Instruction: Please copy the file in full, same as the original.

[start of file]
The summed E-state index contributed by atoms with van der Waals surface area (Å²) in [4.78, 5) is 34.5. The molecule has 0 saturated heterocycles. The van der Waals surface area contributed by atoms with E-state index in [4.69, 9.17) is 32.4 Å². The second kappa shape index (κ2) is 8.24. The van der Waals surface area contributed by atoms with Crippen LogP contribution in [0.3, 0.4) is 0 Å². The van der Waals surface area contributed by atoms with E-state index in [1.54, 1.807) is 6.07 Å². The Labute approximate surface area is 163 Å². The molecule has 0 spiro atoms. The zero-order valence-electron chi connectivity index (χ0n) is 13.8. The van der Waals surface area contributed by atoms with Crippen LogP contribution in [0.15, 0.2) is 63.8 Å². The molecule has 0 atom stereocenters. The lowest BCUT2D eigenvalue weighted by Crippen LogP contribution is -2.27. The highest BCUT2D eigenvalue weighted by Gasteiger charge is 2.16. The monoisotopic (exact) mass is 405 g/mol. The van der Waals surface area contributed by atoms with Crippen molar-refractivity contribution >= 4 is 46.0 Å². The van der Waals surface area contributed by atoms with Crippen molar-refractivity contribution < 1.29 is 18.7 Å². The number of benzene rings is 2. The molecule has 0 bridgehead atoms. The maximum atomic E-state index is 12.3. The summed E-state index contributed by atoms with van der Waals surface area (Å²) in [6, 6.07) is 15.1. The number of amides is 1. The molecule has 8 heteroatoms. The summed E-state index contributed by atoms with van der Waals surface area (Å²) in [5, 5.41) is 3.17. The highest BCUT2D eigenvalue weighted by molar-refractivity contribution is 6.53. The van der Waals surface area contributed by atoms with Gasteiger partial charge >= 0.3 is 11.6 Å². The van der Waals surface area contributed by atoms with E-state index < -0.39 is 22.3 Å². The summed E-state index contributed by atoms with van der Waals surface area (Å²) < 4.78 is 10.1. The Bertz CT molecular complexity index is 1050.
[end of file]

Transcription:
The summed E-state index contributed by atoms with van der Waals surface area (Å²) in [4.78, 5) is 34.5. The molecule has 0 saturated heterocycles. The van der Waals surface area contributed by atoms with E-state index in [4.69, 9.17) is 32.4 Å². The second kappa shape index (κ2) is 8.24. The van der Waals surface area contributed by atoms with Crippen LogP contribution in [0.3, 0.4) is 0 Å². The van der Waals surface area contributed by atoms with E-state index in [1.54, 1.807) is 6.07 Å². The Labute approximate surface area is 163 Å². The molecule has 0 spiro atoms. The zero-order valence-electron chi connectivity index (χ0n) is 13.8. The van der Waals surface area contributed by atoms with Crippen LogP contribution in [0.15, 0.2) is 63.8 Å². The molecule has 0 atom stereocenters. The lowest BCUT2D eigenvalue weighted by Crippen LogP contribution is -2.27. The highest BCUT2D eigenvalue weighted by Gasteiger charge is 2.16. The monoisotopic (exact) mass is 405 g/mol. The van der Waals surface area contributed by atoms with Crippen molar-refractivity contribution >= 4 is 46.0 Å². The van der Waals surface area contributed by atoms with Crippen molar-refractivity contribution < 1.29 is 18.7 Å². The number of benzene rings is 2. The molecule has 0 bridgehead atoms. The maximum atomic E-state index is 12.3. The summed E-state index contributed by atoms with van der Waals surface area (Å²) in [6, 6.07) is 15.1. The number of amides is 1. The molecule has 8 heteroatoms. The summed E-state index contributed by atoms with van der Waals surface area (Å²) in [5, 5.41) is 3.17. The highest BCUT2D eigenvalue weighted by molar-refractivity contribution is 6.53. The van der Waals surface area contributed by atoms with Gasteiger partial charge >= 0.3 is 11.6 Å². The van der Waals surface area contributed by atoms with E-state index < -0.39 is 22.3 Å². The summed E-state index contributed by atoms with van der Waals surface area (Å²) < 4.78 is 10.1. The Bertz CT molecular complexity index is 1050.